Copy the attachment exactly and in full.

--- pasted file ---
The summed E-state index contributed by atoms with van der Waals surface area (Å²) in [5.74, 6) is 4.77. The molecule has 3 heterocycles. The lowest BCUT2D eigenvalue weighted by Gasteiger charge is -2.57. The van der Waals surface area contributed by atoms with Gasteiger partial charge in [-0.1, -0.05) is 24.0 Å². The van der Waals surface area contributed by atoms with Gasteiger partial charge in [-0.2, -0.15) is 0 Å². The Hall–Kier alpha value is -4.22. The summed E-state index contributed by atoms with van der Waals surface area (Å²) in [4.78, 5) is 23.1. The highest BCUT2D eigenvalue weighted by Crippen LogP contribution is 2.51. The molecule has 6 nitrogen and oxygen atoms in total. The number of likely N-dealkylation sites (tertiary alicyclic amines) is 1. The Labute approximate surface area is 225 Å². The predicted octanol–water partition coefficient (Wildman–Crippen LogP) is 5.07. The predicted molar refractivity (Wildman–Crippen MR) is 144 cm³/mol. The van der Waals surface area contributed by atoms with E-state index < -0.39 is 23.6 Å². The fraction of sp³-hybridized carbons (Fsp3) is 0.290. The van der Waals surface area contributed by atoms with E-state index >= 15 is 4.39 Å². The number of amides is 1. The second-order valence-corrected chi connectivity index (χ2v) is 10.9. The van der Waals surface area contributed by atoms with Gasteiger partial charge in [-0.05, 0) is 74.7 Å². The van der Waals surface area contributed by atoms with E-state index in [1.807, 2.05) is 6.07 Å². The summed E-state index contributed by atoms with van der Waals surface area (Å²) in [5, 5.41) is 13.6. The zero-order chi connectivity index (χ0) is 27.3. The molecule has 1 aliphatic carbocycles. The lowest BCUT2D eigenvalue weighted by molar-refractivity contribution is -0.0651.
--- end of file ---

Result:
The summed E-state index contributed by atoms with van der Waals surface area (Å²) in [5.74, 6) is 4.77. The molecule has 3 heterocycles. The lowest BCUT2D eigenvalue weighted by Gasteiger charge is -2.57. The van der Waals surface area contributed by atoms with Gasteiger partial charge in [-0.1, -0.05) is 24.0 Å². The van der Waals surface area contributed by atoms with Gasteiger partial charge in [-0.2, -0.15) is 0 Å². The Hall–Kier alpha value is -4.22. The summed E-state index contributed by atoms with van der Waals surface area (Å²) in [4.78, 5) is 23.1. The highest BCUT2D eigenvalue weighted by Crippen LogP contribution is 2.51. The molecule has 6 nitrogen and oxygen atoms in total. The number of likely N-dealkylation sites (tertiary alicyclic amines) is 1. The Labute approximate surface area is 225 Å². The predicted octanol–water partition coefficient (Wildman–Crippen LogP) is 5.07. The predicted molar refractivity (Wildman–Crippen MR) is 144 cm³/mol. The van der Waals surface area contributed by atoms with E-state index < -0.39 is 23.6 Å². The fraction of sp³-hybridized carbons (Fsp3) is 0.290. The van der Waals surface area contributed by atoms with E-state index >= 15 is 4.39 Å². The number of amides is 1. The second-order valence-corrected chi connectivity index (χ2v) is 10.9. The van der Waals surface area contributed by atoms with Gasteiger partial charge in [-0.05, 0) is 74.7 Å². The van der Waals surface area contributed by atoms with E-state index in [1.807, 2.05) is 6.07 Å². The summed E-state index contributed by atoms with van der Waals surface area (Å²) in [5, 5.41) is 13.6. The zero-order chi connectivity index (χ0) is 27.3. The molecule has 1 aliphatic carbocycles. The lowest BCUT2D eigenvalue weighted by molar-refractivity contribution is -0.0651.